It's such a fun event, especially in a small town like Whitehorse, where most mountain bikers know each other. To spice things up, from midnight to 6 am, if you race your lap naked (and I mean COMPLETELY naked, except riding gear: socks, gloves, helmet and bike shoes), you get an extra lap for your team! Needless to say, it was darn cold by then, hold-your-beer-with-ski-gloves cold! You REALLY do not want to encounter a bear or crash your bike in your Adam suit!
The kids stopped and slept from midnight to 5 am, then it was game on till Sunday noon. At 6 am, Mara came back from her lap with a missing shoe! She had fallen off her bike and lost her (probably not tied properly) shoe in the forest and couldn't find it! JF went back and found it later. Some girls were getting too tired to ride more than one lap on Sunday, and Mara was the last one to go just after 11 am and when she came back from her lap nobody wanted to go again so in a snap decision she went out again with less than 26 minutes to go before noon. She needed to pull a fast lap to make it, but that second lap in a row this late in the race made her miss the cut off by less than 2 minutes. As usual, she finished with a smile. Aïsha won the prize for the fastest lap by a girl on the youth course.
This was the girls first experience of a longer race with a team and they had a blast. Soon they will be hammering down the full course by themselves and won't even need to freeze their bum to ride many laps. To many more fun events like the 24 HOL.
“I wanted movement and not a calm course of existence. I wanted excitement and danger and the chance to sacrifice myself for my love.”
― Leo Tolstoy“
We had been stationary for more than a month and I was itching for an adventure. When our friend Edith invited us to join them for a weekend of rafting on the Takhini River, I was over the moon. JF was going to Alaska that weekend to hike/run the Chilkoot Trail in a day (yes, that's the hike we did in 5 days last year, 54 km/33 miles). He did it in 12 hours by the way!! Woot-woot!
The girls and I left in the rain on Friday morning and had a wonderful time just being together in the Westfalia, reading by the fire, cooking and enjoying this magical place that we mostly had to ourselves at that point. By 8 pm, people started arriving and the plans were set for the next day. We woke up to a mere 3 degrees Celcius/37 F) and found out through a friend that had just arrived that there was 4 cm of snow on the ground in Haines Junction, about 40 miles from us and that the famous Haines Junction to Haines Alaska Bike Relay had been canceled because of that... So... we decided to wait for the rain/hail to stop and see if the afternoon would bring us better weather. Bringing a bunch of kids on a freezing river with the risk of falling in in that weather was not very appealing.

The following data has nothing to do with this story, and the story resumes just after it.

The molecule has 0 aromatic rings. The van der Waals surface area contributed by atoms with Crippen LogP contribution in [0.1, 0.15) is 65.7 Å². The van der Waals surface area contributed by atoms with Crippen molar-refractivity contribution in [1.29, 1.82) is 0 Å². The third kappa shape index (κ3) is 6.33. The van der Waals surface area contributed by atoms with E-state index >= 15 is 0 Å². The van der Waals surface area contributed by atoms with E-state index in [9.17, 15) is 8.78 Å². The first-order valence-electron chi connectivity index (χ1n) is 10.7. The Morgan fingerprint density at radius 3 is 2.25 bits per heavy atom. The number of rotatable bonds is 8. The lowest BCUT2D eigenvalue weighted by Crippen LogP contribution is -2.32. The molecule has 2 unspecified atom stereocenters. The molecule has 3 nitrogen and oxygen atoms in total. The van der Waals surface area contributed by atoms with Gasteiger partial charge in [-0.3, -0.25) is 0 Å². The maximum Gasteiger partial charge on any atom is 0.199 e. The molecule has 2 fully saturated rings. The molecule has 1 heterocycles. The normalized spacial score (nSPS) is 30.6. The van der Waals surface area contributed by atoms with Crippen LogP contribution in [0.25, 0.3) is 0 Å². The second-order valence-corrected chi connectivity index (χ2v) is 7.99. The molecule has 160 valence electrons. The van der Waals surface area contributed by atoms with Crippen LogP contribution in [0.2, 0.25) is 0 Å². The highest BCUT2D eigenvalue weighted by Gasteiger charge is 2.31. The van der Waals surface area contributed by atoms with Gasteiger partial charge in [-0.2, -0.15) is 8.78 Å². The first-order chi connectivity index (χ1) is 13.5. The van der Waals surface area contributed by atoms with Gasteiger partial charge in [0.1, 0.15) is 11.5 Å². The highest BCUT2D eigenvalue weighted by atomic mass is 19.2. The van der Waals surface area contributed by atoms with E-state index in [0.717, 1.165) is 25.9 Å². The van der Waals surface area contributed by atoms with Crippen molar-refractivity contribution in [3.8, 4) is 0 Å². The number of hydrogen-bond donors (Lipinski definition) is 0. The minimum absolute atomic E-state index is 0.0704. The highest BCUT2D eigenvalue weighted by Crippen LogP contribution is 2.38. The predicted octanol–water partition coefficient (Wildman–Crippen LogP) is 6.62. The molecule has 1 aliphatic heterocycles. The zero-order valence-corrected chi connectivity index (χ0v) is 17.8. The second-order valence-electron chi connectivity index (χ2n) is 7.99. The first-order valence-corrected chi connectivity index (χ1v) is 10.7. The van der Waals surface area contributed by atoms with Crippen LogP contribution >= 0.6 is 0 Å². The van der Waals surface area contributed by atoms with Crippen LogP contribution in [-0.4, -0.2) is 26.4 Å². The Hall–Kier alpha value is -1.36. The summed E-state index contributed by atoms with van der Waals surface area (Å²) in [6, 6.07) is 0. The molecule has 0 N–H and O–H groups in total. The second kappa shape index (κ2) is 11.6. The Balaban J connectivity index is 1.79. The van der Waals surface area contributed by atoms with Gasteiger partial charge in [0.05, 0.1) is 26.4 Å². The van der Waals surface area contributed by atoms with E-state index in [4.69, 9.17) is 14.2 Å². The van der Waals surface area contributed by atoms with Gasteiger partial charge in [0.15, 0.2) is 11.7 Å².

We were all crammed in the shelter around the cook stove in search of warmth, but the sky finally opened up and by 2 pm, the sun was back! We blew up the rafts and went on the river. What a wonderful ride it was! We did part of that same run the next day. By 3 pm on Sunday, everybody had left and only our friends Edith and Trevor who had organized the weekend were still there. We had to boost the Westy since it had died and as I got it to run and prepared to back it up when the shift stick stayed in my hand. Literally. And I knew right there that I was in big trouble. We were out in the boonies with no cell reception for 30 miles, at the end of a 25 km dirt road... And JF was on the Chilkoot. I was out of food, almost out of water and out of dog food. Edith gave me some pasta sauce, milk, orange and yogourt and since Mathilde had to be in town the next morning for her canoe camp, she brought her back to town.
A mechanically inclined friend assessed the damage, tried the screwdriver trick (to stick it in the hole and use it as a shift stick, but we decided that it was not safe to drive anyways and put wood blocks around all the wheels so the Westy wouldn't move). The campground was quiet again and the twins and I had another slow night by the fire together, making banana boat with the last few squares of chocolate and mushy bananas. Our campsite neighbor spent the evening burning what seemed like a lifetime of important documents: letters, race numbers, old certificates... He had a few boxes of those with him and looked at each document before putting it in the fire. It felt very ceremonial and we spent a fair bit of time making stories about him.
The night felt long and I was a bit worried about JF. I had no idea how his very long day on the Chilkoot went, if everything was OK, if he was back, if Mathilde had someone with her to help her get ready for camp the next morning, if she was worried too... It's a strange feeling to be far out in the woods with no way of reaching anybody and not way to get out. You have to experience the North to completely understand it. There is just nobody around, no houses, no nothing for miles and miles... As I laid there in the semi-darkness of 2 am, I remembered the first time we left on a road trip to Alaska with the twins when they were only 14 months old (and I was pregnant with Mathilde). Mara had had a croup attack in the middle of the night the day before our departure and the idea of driving for 8 or 9 hours and to be in the complete middle of nowhere with babies felt scary all of a sudden. Nature had always been a safe place for me, but confronted with so much vastness, I felt panicked. What if something happened? What if we needed urgent care? It's just not something you have to think about in the South.